China yesterday reported 13,146 COVID-19 cases, the most since the peak of the first wave more than two years ago, as health officials said they have found a suspected new subtype of the Omicron variant of SARS-CoV-2 in the Shanghai area.
China’s “zero COVID” strategy is under extreme pressure as the virus whips across the country. Until last month, China had successfully kept its daily caseload down to double or triple digits, with hard, localized lockdowns, mass testing and travel restrictions.
However, cases have in the past few weeks surged to thousands each day, especially in the outbreak epicenter of Shanghai, where streets were eerily empty yesterday as 25 million people stayed indoors under lockdown orders.
Officials in Suzhou, a city 30 minutes west of Shanghai, have detected a mutation of the Omicron variant not found in local or international databases, state media reported.
“This means a new variant of Omicron has been discovered locally,” Xinhua news agency said, citing Suzhou Center for Disease Control and Prevention Deputy Director Zhang Jun (張鈞).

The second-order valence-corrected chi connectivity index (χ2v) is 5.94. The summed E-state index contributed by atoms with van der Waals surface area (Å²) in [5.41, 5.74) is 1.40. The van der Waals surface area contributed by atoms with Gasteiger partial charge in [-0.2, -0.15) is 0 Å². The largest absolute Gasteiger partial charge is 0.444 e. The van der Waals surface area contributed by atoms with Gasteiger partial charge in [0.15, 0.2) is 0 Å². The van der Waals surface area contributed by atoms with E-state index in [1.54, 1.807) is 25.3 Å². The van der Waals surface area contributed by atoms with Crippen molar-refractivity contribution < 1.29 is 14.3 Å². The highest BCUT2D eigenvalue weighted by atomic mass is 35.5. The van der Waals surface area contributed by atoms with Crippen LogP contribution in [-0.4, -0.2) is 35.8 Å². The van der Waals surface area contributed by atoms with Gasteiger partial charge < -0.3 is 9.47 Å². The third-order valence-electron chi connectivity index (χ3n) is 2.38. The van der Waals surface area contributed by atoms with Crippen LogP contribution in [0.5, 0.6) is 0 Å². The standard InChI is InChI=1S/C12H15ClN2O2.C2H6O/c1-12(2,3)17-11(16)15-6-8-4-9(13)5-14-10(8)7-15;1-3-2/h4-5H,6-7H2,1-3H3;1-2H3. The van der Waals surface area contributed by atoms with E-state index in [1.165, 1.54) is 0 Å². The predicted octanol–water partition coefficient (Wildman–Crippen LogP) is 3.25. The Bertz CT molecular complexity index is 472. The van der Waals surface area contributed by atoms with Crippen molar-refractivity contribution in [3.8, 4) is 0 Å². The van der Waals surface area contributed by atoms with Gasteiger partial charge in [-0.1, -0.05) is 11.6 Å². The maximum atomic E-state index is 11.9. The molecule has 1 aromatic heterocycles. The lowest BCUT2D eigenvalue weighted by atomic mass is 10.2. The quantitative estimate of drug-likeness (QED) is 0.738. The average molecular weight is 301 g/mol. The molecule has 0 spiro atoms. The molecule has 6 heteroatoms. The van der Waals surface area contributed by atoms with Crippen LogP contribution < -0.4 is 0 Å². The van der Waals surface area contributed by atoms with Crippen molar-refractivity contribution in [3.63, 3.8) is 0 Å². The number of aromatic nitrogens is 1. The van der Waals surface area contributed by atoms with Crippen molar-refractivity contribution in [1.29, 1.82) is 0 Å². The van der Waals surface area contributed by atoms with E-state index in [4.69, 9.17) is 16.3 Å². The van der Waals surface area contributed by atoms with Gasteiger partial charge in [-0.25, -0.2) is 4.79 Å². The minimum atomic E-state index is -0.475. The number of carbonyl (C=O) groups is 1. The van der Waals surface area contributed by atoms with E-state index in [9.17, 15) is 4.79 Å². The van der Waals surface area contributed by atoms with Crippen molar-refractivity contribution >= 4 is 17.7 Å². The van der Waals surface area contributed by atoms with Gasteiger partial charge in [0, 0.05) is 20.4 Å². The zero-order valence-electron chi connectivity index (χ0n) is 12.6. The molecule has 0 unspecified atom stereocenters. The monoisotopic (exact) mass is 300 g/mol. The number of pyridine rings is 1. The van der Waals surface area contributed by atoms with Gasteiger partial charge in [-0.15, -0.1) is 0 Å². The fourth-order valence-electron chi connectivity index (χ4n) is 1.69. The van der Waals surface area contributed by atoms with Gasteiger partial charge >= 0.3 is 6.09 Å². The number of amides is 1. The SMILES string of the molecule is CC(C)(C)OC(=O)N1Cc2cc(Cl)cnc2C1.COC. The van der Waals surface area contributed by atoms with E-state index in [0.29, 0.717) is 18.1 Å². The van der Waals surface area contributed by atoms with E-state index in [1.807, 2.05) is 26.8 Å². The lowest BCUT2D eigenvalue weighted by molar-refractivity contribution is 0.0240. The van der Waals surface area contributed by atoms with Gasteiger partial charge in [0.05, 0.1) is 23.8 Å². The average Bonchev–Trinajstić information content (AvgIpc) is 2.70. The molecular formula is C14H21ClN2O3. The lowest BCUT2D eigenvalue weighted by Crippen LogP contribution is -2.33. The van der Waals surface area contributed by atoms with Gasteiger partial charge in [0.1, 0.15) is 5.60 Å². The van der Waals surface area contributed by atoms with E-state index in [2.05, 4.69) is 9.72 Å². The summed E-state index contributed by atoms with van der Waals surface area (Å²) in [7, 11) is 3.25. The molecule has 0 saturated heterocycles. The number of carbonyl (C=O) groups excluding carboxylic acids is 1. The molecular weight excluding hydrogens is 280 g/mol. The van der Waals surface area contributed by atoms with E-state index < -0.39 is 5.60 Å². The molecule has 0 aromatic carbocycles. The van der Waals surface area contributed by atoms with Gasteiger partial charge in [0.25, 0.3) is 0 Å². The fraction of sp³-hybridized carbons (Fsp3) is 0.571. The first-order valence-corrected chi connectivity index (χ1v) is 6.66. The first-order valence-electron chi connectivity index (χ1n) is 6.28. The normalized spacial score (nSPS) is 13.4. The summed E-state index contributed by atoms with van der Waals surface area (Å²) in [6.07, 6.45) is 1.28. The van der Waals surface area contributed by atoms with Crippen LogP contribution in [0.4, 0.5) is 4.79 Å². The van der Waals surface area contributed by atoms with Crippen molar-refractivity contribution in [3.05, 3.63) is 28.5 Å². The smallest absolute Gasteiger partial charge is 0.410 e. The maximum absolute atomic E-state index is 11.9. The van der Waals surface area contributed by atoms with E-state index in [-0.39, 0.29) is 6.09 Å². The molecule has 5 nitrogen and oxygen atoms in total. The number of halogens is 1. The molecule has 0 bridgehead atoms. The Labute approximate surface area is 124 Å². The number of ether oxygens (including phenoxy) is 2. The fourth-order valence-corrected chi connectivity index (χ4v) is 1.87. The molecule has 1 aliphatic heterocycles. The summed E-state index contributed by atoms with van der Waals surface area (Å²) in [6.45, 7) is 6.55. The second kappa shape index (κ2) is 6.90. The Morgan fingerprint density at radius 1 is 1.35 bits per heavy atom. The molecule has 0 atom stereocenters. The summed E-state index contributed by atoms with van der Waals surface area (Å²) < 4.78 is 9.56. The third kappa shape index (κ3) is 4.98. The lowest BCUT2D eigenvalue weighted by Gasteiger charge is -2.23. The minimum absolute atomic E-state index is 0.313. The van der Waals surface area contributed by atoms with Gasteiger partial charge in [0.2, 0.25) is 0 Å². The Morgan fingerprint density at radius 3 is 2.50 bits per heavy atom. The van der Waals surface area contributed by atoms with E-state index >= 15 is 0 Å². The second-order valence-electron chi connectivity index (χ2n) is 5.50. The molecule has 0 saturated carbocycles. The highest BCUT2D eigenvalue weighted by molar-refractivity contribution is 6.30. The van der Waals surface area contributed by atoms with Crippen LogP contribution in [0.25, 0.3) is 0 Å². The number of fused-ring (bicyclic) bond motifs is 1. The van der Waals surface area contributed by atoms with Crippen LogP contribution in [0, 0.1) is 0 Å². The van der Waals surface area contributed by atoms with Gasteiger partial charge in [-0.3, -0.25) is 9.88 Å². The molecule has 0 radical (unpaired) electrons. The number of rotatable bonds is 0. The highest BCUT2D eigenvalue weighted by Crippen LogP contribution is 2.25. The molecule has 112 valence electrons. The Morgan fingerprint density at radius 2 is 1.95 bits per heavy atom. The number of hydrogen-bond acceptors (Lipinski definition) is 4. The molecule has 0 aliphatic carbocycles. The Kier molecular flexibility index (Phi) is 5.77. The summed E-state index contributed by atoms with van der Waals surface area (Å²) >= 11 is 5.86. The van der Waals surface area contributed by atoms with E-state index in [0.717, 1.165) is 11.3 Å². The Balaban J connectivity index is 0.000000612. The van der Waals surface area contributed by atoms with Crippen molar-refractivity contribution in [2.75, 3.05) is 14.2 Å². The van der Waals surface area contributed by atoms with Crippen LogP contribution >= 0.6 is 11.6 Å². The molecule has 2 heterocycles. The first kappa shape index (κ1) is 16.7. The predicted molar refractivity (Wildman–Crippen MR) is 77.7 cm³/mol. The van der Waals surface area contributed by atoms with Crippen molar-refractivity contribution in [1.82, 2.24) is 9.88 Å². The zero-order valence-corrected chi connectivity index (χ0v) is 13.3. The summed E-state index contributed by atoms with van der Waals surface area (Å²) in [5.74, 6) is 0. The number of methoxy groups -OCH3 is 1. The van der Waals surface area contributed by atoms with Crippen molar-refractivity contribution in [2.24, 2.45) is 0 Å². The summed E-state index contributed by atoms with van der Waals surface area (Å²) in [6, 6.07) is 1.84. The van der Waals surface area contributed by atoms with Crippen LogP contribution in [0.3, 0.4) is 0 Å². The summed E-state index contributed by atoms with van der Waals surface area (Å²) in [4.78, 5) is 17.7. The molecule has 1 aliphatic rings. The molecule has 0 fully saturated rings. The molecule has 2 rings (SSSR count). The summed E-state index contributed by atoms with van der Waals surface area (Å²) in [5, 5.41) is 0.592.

The outbreak is also testing the patience of Chinese toward tough restrictions, at a time when much of the world has reopened.
The 1.5 million residents of Baicheng in northeast China yesterday joined the ranks of tens of millions of other Chinese who have endured some form of lockdown over the last month, disrupting work and damaging the economy.
China recorded 13,146 cases yesterday, the Chinese National Health Commission said in a statement, with “no new deaths” reported.
It is the country’s highest daily infection tally since the middle of February 2020.
Nearly 70 percent of China’s caseload was in Shanghai, after mass testing, the commission said.
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